Eventually, our driver came. And to be honest, from that point on, aside from one additional snafu with how the meals that were supposed to be included were paid for, our time in Lalibela was great. We had a legitimate local guide take us around the churches that Lalibela is famous for. He had grown up in Lalibela, had worshipped at these churches his entire life, and was a fount of knowledge about their history, the art displayed in them, and the practices. We mentioned having missed out on the coffee ceremony in Addis Ababa and wanting to try local tej (honey) wine, and he made sure both happened during our short time in Lalibela. So, to be completely fair and give credit where credit is due, we were really happy with our Lalibela experience.
We returned to spend our last day in Ethiopia with Marco in Addis Ababa. We really hoped that things would improve. And to be fair, in some regards it did seem as though he was genuinely trying, but just falling short. We went to lunch, and then to get coffee at a famous local spot. Marco then mentioned he had remembered an Ethiopian snack called Kola, but when my friend asked if we could try it, he said he would think about it and never followed through. As it turns out, we saw Kola at the airpot as we were leaving the next day - it is like a nut mix that you would be able to buy in any supermarket or gas station. Then we went to Mount Entoto to see city views from a high point and visit another significant church, which I now know is the Maryam Church, but which Marco could not even tell us the name of even as he was taking us there to see it. When we asked him the name, he told us it was probably on the sign. Then when we got to the museum attached to the church, instead of waiting for the museum guide, he hurried us around, pointing to things and making very obvious but fairly meaningless remarks like, “this is a crown.”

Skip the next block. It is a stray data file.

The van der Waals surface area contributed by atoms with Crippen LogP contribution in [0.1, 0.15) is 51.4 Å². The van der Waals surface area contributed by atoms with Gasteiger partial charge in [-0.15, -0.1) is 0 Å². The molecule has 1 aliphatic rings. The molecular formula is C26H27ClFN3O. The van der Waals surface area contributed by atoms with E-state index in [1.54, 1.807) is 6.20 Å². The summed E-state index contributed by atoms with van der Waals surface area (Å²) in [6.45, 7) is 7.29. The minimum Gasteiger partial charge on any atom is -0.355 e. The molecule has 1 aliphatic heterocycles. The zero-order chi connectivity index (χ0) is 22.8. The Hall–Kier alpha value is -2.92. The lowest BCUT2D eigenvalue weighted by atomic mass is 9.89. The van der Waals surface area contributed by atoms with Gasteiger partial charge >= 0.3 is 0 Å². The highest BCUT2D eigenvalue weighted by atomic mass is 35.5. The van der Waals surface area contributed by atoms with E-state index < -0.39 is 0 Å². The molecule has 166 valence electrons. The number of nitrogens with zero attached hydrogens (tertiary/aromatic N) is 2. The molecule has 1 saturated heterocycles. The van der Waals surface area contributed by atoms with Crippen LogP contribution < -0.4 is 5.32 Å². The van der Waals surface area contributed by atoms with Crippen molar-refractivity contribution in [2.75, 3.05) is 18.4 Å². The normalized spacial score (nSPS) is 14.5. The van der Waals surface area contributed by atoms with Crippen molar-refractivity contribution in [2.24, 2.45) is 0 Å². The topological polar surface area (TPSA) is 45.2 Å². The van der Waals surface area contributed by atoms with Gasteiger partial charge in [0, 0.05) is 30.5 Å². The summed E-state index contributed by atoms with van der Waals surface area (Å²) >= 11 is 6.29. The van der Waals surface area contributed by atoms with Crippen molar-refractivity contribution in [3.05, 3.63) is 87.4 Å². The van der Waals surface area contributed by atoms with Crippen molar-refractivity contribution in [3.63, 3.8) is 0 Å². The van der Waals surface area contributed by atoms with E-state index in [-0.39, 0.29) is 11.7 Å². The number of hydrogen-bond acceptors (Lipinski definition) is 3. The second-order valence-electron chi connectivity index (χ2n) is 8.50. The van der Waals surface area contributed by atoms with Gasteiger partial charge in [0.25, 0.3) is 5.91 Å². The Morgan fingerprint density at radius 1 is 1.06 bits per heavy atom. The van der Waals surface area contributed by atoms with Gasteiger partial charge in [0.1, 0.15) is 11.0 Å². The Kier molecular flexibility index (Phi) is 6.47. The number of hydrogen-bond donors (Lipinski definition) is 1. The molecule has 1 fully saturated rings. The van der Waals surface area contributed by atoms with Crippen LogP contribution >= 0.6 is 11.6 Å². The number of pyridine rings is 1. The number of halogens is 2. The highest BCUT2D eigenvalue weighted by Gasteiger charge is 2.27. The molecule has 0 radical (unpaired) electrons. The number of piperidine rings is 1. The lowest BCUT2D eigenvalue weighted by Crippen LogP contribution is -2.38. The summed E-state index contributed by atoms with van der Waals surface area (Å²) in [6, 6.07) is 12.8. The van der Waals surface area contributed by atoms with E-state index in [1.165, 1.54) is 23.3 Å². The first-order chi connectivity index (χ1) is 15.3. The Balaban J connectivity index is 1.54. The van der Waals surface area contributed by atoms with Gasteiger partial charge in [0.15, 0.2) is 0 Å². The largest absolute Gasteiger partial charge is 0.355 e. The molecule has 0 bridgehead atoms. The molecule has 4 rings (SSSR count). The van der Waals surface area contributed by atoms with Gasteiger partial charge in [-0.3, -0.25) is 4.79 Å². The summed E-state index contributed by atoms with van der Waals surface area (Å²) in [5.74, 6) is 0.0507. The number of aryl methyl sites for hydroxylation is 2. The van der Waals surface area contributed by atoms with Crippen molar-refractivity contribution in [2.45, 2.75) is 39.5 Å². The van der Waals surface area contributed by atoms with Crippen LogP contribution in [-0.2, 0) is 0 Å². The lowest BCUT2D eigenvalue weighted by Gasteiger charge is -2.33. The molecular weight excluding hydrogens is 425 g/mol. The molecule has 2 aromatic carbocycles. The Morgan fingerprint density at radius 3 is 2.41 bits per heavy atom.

Then he took us to a market filled with 300+ stalls that mostly sold identical looking traditional Ethiopian dresses but had no recommendations as to which stalls were better than others, so we gave up after a short while and moved on… to a juice bar, where he had invited a friend to meet him. Which would have been OK with us, except that the friend apparently was unable to find the place, so Marco got up, ostensibly to go help her, and left us sitting alone in the juice bar for 20 minutes, wondering if we had been abandoned and should try to make our way back to our hotel on our own. Then, Marco tried to take us to the wrong hotel despite us having told him a number of times, including at his request, where we were staying the last night since we were responsible for booking our own place for the last night.
In sum, with the exception of Lalibela (post airport arrival trauma, of course), we felt that our overall experience with Kimkim was incredibly sub-par and disappointing and left us feeling like we had been sold a false bill of goods. We paid over $1000 pp for less than 4 full days (with Kimkim pocketing 5%) because we were promised we would have local specialist with in-depth knowledge of Ethiopia take care of all the details, and what we got for our money was no better, and likely much worse, than if we had just booked directly with the local guides in Lalibela and tried to muddle through Addis Ababa alone with a copy of Lonely Planet and the TripAdvisor app. Which is honestly what I urge everyone considering Kimkim to do instead. I cannot in good conscience recommend this company to anyone after the time we had.